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Insights from the ATTACh Conference in Minneapolis, MN 2015

by | Oct 6, 2015 | Blogs by Susan David, General Discussion, Post Adoption Challenges & Behaviors, Strengthening Family Relationships

Part 1 of a 4 Part Series highlighting the recent ATTACh Conference in Minneapolis, MN

GIFT at ATTACh 2015Recently, my colleague, Sally Ankerfelt, and I (Susan David,) attended the 27th Annual ATTACh Conference in Minneapolis, Minnesota as both presenters and participants. Each year this conference brings together, from all over North America, adoptive and foster parents, adoption professionals, and those people – therapists and researchers — whose work is often times on the cutting edge of trauma and attachment understanding and treatment. While the organization and conference itself serve the broader attachment challenged community, it seemed natural to us that the focus of many sessions and the participants themselves were geared toward those living or working in the adoption arena. We know that many adoptive families must learn to deal with aberrant behavior and develop new parenting strategies — attachment adaptations – to help their children heal and grow. ATTACh offers a forum for such learning. We found it inspirational, too, as we met many dedicated parents and professionals that shared our vision of helping adoptive and foster families.

A variety of topics included: understanding the brain’s role in developing healthy attachment, cross cultural issues in adoption, and educational concerns and adaptations particular to children facing attachment issues. Some of the workshops were experiential like using rhythms and play. Others were more practical such as the “how tos” of establishing support groups, maintaining self and respite care, and, a novel one to us, making the connection between movie characters and your child’s story. There were also workshops on the therapeutic use of dogs and horses, nutrition and allergies affecting behavior, and the potential for human trafficking. We really appreciated the quality and quantity of the workshops and the enthusiasm and expertise of the presenters.

Additionally, we enjoyed the informal evening gatherings where we could continue our learning and broaden our circle. We spoke with social worker, Michele K Johnson, co-founder of Adopted and FAttaching.Gray.519eYgxDW+L._SX331_BO1,204,203,200_ostered Adults of the African Diaspora, a child welfare consultant and speaker, who shared her own cross cultural adoption story with us as well as its cultural implications to a fully packed room. And Lola Adebara of Partnerships for Permanence is on a mission to partner with companies like Target and Best Buy hiring kids who have aged out of the foster program. Keynote Speaker and ATTACh Lifetime Achievement Honoree, Deborah D. Gray, author of Attaching through Love, Hugs, and Play, shared her hope, humor, and some strategies for developing better attached children. While the need is great, there are a lot of people out there making a difference.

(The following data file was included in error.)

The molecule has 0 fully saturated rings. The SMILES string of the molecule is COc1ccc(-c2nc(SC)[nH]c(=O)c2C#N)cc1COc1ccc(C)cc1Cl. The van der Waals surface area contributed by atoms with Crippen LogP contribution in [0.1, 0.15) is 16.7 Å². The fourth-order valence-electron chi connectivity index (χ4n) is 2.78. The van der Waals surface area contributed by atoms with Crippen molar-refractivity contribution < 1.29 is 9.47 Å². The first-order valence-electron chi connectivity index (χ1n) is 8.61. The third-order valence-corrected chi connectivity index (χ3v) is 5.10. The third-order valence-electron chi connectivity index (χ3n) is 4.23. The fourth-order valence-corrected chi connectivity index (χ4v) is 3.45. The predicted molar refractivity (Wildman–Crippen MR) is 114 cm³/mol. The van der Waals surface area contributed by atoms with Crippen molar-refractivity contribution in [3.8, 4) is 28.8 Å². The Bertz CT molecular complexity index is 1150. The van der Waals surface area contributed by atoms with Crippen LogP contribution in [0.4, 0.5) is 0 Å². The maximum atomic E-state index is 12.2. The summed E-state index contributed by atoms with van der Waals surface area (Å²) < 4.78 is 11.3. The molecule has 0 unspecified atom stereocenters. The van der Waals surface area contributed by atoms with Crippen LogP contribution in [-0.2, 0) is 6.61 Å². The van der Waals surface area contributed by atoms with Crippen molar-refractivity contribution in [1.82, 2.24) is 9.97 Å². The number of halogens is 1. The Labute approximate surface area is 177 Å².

It was really an honor, then, to be with participants at our own workshop as we discussed how faith communities can be sources of connection and healing for those individuals and families challenged by trauma and attachment issues. Sally’s pastoral background as a Lutheran minister and my active involvement as a lay member in my Jewish community got us to thinking some time ago as we faced our own struggles within our church and synagogue, is the faith community really being what they say they aspire to be especially for those families struggling each day with inconsistency in their lives? Do “they” — clergy, volunteers, or congregants — look at the meaning behind the behaviors of our children who are struggling, approaching them with acceptance and love rather than judgment? Is the faith community really a source of healing and if not, what can we do to change that? I think both Sally and I were surprised at how many participants expressed similar sentiments. We were saddened, too, to know that many had already given up or abandoned their faith communities because “something was missing” or “they” just “didn’t get it.”

Despite it sometimes missing the mark, though, Sally and I believe that it is possible for the faith community to be more effective hearers and connectors, embodying the unconditional love that allows us to experience God’s love through our relationship with others.

Won’t you join us next week as we continue this discussion, “Faith Communities as Sources of Healing and Connection”? How is your faith community primed for promoting healing and connection?


Additional books by Deborah D. Gray include:

Attaching in Adoption Nurturing Adoptions Attaching in Adoption